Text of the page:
When the Pain Unfolds for Us All, Dreamers and Pragmatists
Just yesterday, the new First
Family measured the drapes in the White House just blocks from where I write
this piece. It has been but a week since we saw history as my U.S.
Senator Barack Obama was elected to be our next President. But for some
of us, the joy is tempered by a reality that just won't abate.
If I heard the candidates refer to the pain on "Main Street" one more time, I thought I might explode. While I think most Democrats come closer to "getting it" on issues of economic disparity than most right-wing Republicans, I don't really believe anyone yet is capable of embracing people who have been damaged and bruised as a part of the "change" we need in Washington. It may come, but we're not there yet or they'd be acting with appropriate haste.
Yesterday, I listened to brief media reports about DHL's layoffs of up to 9,500 people in their US operations in advance of the holiday season. I also listened to much, much more media coverage of the White House visits. I expected that – not surprising in light of our wonderful, national celebration of the election results and our shared hope for change – real change.
In particular, I listened yesterday for any news about what two leaders of this nation – my current President and my future President talked about in that hour together. The economy and the international scene were their topics for discussion, I learned. But what I really hoped to hear in this season of hope and this season of change was more direct and more substantial – from both men.
Nearly 10,000 Americans – many in that "battleground" Ohio we loved so just one week ago – will lose their jobs in the DHL layoff alone, and do either of these fellows actually know how that will play out in the glorious season for those good and decent citizens they are elected to serve?
I can tell you that it hurts to lose one's job during the holidays in ways unspoken. It isn't just the smaller celebrations or the scaled-back expectations. It is the incredible disconnect somewhere in-between peace on earth and goodwill to men and the overdue gas bill, the unpaid mortgage, the late credit card payment and the impending loss of health benefits. It just flat hurts. And it hurts the nation too.
So, did I hear some swift and concrete plans yesterday to help those losing their jobs during this exciting time and the hundreds of thousands more that will lose their jobs in the immediate post-holiday season? No, I did not. Did I hear anyone say that we'd take action – let's say in this same Congress that just a month ago was so worried about the Wall Street collapse that they acted with lightning speed to commit my funds and your funds and my children's funds and my grandchildren's future funds to bailing out the big boys? No, I did not. I heard lots of squishy talk about how damned concerned they all are about the economy. Really?
I have a thought. How about making sure these families – these hard-working, good Americans – losing their jobs in this downturn and who qualify for unemployment benefits also know that the instant they are approved for those benefits they will also be eligible for Medicare coverage? Emergency healthcare benefits along with the small weekly unemployment checks might keep some families afloat through the months ahead rather than forcing them to either pay huge COBRA benefits (often $1,000/month or more for a family) or go bare for medical coverage. Why not start now to really put our money into shoring up some people who through no fault of their own are being raped by this downturn so fueled by the powerful who didn't care one lick about "Main Street?"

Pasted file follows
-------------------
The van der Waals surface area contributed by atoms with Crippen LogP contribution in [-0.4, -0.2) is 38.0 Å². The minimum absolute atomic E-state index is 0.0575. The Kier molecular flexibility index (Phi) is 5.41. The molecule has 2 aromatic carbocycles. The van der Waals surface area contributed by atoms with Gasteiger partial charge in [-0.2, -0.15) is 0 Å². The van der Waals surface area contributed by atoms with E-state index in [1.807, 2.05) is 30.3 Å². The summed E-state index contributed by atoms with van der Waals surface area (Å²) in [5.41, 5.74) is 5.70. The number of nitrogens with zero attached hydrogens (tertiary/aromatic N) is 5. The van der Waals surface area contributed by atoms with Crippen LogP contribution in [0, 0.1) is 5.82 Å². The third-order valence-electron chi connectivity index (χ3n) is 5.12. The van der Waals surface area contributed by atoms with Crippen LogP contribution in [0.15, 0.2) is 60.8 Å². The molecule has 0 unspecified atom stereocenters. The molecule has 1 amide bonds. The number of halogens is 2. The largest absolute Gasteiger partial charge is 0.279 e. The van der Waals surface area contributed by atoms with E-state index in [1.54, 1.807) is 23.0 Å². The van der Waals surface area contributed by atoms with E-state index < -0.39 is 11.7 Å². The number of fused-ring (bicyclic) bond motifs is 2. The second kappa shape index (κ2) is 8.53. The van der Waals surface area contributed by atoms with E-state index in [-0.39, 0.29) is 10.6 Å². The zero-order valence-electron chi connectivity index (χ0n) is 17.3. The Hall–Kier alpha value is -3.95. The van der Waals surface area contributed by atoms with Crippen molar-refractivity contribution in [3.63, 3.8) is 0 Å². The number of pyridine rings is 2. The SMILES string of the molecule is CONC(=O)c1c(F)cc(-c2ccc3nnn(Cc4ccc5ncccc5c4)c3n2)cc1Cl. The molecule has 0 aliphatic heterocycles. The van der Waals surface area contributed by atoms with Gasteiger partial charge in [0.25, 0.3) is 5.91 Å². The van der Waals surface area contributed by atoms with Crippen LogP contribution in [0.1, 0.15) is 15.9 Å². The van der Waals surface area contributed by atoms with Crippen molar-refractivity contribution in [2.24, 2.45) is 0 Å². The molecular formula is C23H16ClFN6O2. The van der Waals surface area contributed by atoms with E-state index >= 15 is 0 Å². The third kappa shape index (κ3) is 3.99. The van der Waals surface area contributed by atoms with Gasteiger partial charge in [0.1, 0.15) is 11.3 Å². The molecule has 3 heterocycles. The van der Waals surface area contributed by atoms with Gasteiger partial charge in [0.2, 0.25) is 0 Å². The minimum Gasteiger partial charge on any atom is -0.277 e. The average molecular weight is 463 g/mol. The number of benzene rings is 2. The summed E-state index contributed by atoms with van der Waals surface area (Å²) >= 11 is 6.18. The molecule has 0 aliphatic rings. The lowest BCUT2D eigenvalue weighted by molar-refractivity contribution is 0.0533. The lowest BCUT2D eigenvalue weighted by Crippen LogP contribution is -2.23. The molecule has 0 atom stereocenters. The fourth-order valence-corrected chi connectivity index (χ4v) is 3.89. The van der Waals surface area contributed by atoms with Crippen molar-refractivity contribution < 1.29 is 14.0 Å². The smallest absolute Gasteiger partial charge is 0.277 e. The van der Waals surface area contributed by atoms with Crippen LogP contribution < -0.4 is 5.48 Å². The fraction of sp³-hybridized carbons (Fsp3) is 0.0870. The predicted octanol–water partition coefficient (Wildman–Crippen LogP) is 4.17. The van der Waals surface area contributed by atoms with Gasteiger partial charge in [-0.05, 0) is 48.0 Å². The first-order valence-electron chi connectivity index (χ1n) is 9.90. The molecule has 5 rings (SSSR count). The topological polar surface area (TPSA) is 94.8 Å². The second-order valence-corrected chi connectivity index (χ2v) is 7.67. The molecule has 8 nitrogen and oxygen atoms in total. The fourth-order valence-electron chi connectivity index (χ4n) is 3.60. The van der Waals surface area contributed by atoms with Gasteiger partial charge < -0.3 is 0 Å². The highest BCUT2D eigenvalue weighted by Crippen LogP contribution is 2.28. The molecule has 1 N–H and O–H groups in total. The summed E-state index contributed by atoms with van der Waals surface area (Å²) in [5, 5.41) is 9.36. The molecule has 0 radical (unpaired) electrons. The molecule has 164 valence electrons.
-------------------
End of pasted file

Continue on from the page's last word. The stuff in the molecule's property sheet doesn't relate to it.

An emergency aid package for average Americans put forward and passed as quickly as the bail-out was would send a really strong message – and it should be done now and by both parties' leadership.
That's what I wanted to hear come out of the past few days and certainly from the White House yesterday. But I suspect those kinds of chats will plod along with no real urgency while families suffer through job and income loss, then benefit loss, then home losses and ultimately down the financial tubes to bankruptcy waiting for the polite politicians and the powerful pundits to take any real notice. The pain is unfolding and will accelerate – on Main Street – because those on Pennsylvania and Congressional Avenues don't really get it, or worse, don't really care to get it.
Some family values, folks. Some peace on earth, sisters and brothers. I hope someone on the transition team and someone on the current team take note and show some leadership now – let's not wait until January 20. Let's be humane and smart now.
Helping America's families and hard-workers is good for us all and what a wonderful message it would send.
I am sitting in the Capital Hilton writing this. That, in itself, is more than I could have hoped for or dreamed of just one year ago. You see, I am one of those failed American dreams. I am one of those dirty, awful Americans who went bankrupt. And I don't care what reason – medical crisis or other unearned calamity – I may have suffered, we still have a bias and distrust of those individuals among us who cross that legal and financial line. But I am blessed to have a wonderful job now working for a wonderful organization that does get it.
But I remember. Oh God, how I remember. And I will work twice as hard and twice as long for the rest of my life to try to undo the image of me as a failure.
I don't want the horror I remember to be what we do to this newest batch of American economic refugees. I'd like to see us do what is right, what is just and what lifts us all. The big boys – and a few big girls – can still celebrate and ponder the power and bask in the moment in history. Helping those on the brink will not burden or injure those lining up for their place in power. In fact, I expect it would make the view from the mountaintop a bit more sweet.